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Mark Bello
Mark Bello
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Stand Up to Falls in the Home and the Workplace

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The first week of National Safety Month is “Stand Up to Falls.” It is a time to help Americans prevent injuries and accidental deaths by calling attention to common safety and health risks, both at home and at work.

Falls in the home are a leading cause of injury-related death in the U.S., second only to poisoning.

Falls in the home most often occur in the bathroom and are the most common cause of traumatic brain injuries, including concussions. According to the CDC, approximately 235,000 people over age 15 visit the emergency room each year due to a bathroom related-injury. Older adults are especially susceptible; 25 percent of people 65 years or older fall each year.

Make your home safer by starting at the source.

  • Remove tripping hazards such as electrical cords and throw rugs.
  • Keep stairs and walkways clutter-free.
  • Wipe up spills and pick up dropped objects immediately.
  • Keep cabinet drawers closed when not in use.
  • Use handrails in stairways and grab bars in the bathroom.
  • Report or repair broken stairs or loose stair coverings.
  • Apply non-skid floor coatings and slip-resistant mats where falls are likely, such as in the bathroom and on stairs.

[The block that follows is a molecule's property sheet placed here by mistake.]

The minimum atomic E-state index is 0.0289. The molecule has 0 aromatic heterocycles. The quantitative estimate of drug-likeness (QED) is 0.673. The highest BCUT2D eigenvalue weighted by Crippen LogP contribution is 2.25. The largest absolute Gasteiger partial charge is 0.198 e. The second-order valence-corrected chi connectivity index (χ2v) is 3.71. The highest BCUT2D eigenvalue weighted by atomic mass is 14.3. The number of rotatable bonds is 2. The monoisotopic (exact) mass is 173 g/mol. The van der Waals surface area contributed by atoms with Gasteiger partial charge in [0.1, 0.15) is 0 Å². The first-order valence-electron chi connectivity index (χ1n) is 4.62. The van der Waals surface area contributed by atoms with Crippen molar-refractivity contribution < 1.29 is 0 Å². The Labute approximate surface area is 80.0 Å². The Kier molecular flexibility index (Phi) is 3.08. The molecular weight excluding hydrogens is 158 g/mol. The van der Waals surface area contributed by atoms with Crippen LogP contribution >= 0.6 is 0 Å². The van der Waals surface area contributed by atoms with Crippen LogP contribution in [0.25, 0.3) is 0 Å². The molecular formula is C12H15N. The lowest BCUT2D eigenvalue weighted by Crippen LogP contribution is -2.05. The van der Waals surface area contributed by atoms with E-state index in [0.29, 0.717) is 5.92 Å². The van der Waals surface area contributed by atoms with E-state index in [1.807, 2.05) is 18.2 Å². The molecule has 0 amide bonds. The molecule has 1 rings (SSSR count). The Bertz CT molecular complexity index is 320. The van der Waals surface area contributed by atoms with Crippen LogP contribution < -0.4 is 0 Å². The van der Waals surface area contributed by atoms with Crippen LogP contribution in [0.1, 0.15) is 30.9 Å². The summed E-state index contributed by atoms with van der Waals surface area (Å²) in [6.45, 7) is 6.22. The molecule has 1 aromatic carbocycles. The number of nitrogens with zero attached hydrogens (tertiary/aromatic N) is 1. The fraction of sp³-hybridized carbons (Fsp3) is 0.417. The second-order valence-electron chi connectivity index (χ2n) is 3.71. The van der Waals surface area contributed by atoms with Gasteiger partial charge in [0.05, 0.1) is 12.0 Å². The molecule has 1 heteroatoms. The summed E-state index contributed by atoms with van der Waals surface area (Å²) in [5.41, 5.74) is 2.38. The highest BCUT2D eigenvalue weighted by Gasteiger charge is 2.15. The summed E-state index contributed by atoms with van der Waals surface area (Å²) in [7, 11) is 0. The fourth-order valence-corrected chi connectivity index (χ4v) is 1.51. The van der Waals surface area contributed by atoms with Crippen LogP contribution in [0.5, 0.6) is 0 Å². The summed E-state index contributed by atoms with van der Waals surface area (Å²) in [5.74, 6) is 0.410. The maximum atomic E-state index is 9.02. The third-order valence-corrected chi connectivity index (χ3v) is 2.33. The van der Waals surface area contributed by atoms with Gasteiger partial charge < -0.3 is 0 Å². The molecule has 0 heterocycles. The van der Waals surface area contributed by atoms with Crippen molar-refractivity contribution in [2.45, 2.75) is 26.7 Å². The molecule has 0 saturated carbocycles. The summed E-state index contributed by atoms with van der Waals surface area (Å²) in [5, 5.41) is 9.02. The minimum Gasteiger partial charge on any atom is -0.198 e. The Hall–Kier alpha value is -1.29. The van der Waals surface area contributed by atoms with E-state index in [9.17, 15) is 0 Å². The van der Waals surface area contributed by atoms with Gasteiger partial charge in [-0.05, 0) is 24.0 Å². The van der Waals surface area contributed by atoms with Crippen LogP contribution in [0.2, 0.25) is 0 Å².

• Wear proper footwear.
  • Provide adequate lighting inside and outside the home.
  • Refrain from distracted walking.
  • Don’t carry more than you can handle—large loads can obstruct your vision and affect your balance
  • Store frequently used items where they are easy to reach to avoid needing a ladder.

Falls continue to be the construction industry’s leading cause of death.

Each year, hundreds of workers die and thousands more suffer catastrophic, debilitating injuries due to falls from ladders, scaffolds, and roofs. Yet, despite the statistics, the absence of proper fall protection remains the violation cited most frequently by federal safety inspectors.

OSHA recommends this 3-step process to prevent construction-related falls:

  • Plan ahead to get the job done safely. When working from heights, employers must plan projects to ensure that the job is done safely. Begin by deciding how the job will be done, what tasks will be involved, and what safety equipment may be needed to complete each task.
  • Provide the right equipment. Workers who are 6 feet or more above lower levels are at risk for serious injury or death if they should fall. To protect them, employers must provide fall protection and the right equipment for the job, including the right kinds of ladders, scaffolds, and safety gear.
  • Train everyone to use the equipment safely. Every worker should be trained on proper set-up and safe use of equipment they use. Employers must train workers in recognizing hazards on the job.

The agency offers a number of educational materials on their website, including fall prevention wallet cards, posters, and fact sheets.

Visit the National Safety Month website for more information on safety and accident prevention around your home and in the workplace.

Mark Bello has practiced law for 40 years. He is currently the CEO and General Counsel of Lawsuit Financial Corporation, a pro-justice lawsuit funding company, and the author of the legal thriller “Betrayal of Faith” available on major online book store sites.

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